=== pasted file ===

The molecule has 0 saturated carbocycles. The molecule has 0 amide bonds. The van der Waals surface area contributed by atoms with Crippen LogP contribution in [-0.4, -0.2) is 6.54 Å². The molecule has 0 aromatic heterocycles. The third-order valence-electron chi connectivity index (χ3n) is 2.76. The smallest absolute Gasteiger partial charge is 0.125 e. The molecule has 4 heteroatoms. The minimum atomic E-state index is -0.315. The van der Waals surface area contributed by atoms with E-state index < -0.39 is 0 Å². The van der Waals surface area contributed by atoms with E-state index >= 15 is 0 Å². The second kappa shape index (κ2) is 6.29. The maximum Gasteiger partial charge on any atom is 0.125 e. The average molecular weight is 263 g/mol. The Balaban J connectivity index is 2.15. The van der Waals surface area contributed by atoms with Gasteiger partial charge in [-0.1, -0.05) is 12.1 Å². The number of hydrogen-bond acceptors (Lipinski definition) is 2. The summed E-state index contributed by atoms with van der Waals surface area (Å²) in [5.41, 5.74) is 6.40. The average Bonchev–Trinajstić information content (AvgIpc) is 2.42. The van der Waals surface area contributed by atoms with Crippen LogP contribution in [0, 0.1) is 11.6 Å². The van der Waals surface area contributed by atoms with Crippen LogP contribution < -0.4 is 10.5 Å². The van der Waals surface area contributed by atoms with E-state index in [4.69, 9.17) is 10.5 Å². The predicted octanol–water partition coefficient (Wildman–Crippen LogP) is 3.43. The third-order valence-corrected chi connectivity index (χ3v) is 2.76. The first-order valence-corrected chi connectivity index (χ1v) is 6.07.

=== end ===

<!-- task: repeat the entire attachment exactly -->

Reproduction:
The molecule has 0 saturated carbocycles. The molecule has 0 amide bonds. The van der Waals surface area contributed by atoms with Crippen LogP contribution in [-0.4, -0.2) is 6.54 Å². The molecule has 0 aromatic heterocycles. The third-order valence-electron chi connectivity index (χ3n) is 2.76. The smallest absolute Gasteiger partial charge is 0.125 e. The molecule has 4 heteroatoms. The minimum atomic E-state index is -0.315. The van der Waals surface area contributed by atoms with E-state index < -0.39 is 0 Å². The van der Waals surface area contributed by atoms with E-state index >= 15 is 0 Å². The second kappa shape index (κ2) is 6.29. The maximum Gasteiger partial charge on any atom is 0.125 e. The average molecular weight is 263 g/mol. The Balaban J connectivity index is 2.15. The van der Waals surface area contributed by atoms with Gasteiger partial charge in [-0.1, -0.05) is 12.1 Å². The number of hydrogen-bond acceptors (Lipinski definition) is 2. The summed E-state index contributed by atoms with van der Waals surface area (Å²) in [5.41, 5.74) is 6.40. The average Bonchev–Trinajstić information content (AvgIpc) is 2.42. The van der Waals surface area contributed by atoms with Crippen LogP contribution in [0, 0.1) is 11.6 Å². The van der Waals surface area contributed by atoms with Crippen LogP contribution < -0.4 is 10.5 Å². The van der Waals surface area contributed by atoms with E-state index in [4.69, 9.17) is 10.5 Å². The predicted octanol–water partition coefficient (Wildman–Crippen LogP) is 3.43. The third-order valence-corrected chi connectivity index (χ3v) is 2.76. The first-order valence-corrected chi connectivity index (χ1v) is 6.07.